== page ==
Airbus European plane maker plans to build its first assembly line in the US in Mobile, Alabama, in an aggressive foray into the world’s largest market for single-aisle airplanes, people familiar with the plan said on Wednesday.
The plan involves an investment of several hundred million dollars in a plant on Boeing’s home turf that could eventually assemble dozens of Airbus’ popular 150-seat A320 jets each year. Details were expected to be announced as early as Monday next week, said the people, who spoke on condition of anonymity because the plan was still confidential.
In taking the plunge into the US, Airbus is making a bet that US airlines, many of which are saddled with large fleets of ageing jets, will be enticed to consider an A320 that was “made in America” over Boeing’s competing 737. By doing the final assembly of the planes with non-union US workers, and in US dollars, Airbus also stands to shave off significant production costs.
Globally, Airbus and Boeing split the market for single-aisle planes fairly evenly. However, in the US, Airbus holds just a 20 percent share.
North America is the biggest market for the single-aisle category of planes. Airbus has forecast that nearly 70 percent of new jet sales worldwide over the next 20 years — 19,200 aircraft worth US$1.4 trillion by 2030 — will be of this type. Forty percent of those planes are expected to be used to replace ageing, less fuel-efficient aircraft.
However, the move to open a US factory, which follows the opening of Airbus’ first non-European assembly line in China four years ago, could raise eyebrows in European capitals and among labor unions — particularly in France, where the new Socialist government of French President Francois Hollande has said it would seek to punish companies that move jobs overseas with tax penalties and the withdrawal of certain state subsidies.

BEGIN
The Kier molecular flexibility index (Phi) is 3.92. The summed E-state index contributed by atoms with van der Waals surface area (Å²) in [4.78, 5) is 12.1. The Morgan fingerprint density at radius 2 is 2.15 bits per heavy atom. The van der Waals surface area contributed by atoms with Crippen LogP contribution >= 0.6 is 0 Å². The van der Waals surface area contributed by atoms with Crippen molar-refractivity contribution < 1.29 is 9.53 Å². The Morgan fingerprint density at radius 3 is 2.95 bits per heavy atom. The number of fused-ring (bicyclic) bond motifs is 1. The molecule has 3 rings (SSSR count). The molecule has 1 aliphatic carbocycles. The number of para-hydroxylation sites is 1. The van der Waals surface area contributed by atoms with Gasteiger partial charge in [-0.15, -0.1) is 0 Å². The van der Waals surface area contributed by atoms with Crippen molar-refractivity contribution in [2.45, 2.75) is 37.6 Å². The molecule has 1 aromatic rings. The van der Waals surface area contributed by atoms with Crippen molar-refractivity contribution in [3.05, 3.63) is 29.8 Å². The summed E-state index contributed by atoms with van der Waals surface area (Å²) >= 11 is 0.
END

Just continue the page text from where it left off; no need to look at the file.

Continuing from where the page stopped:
European governments, particularly in Germany and France, are likely to be wary of such a move by a company considered one of Europe’s industrial jewels. However, according to one person familiar with the plan, the governments are likely to be persuaded of the business case that it could eventually create as many as 10 new jobs in Europe — not only at Airbus, but also for its vast supplier network — for every one job created in Alabama.
Stefan Schaffrath, a spokesman for Airbus in Toulouse, France, said on Wednesday that the company had “nothing to announce at this point.”
However, new Airbus chief executive Fabrice Bregier confirmed in a Spanish newspaper interview published on Wednesday that a US assembly line was“part of a stream of ideas in our international development.”
“We are studying what we have to do to be close to our customers,” Bregier told the newspaper, El Economista. “The US is a major market and we are studying what options would increase our market share there.”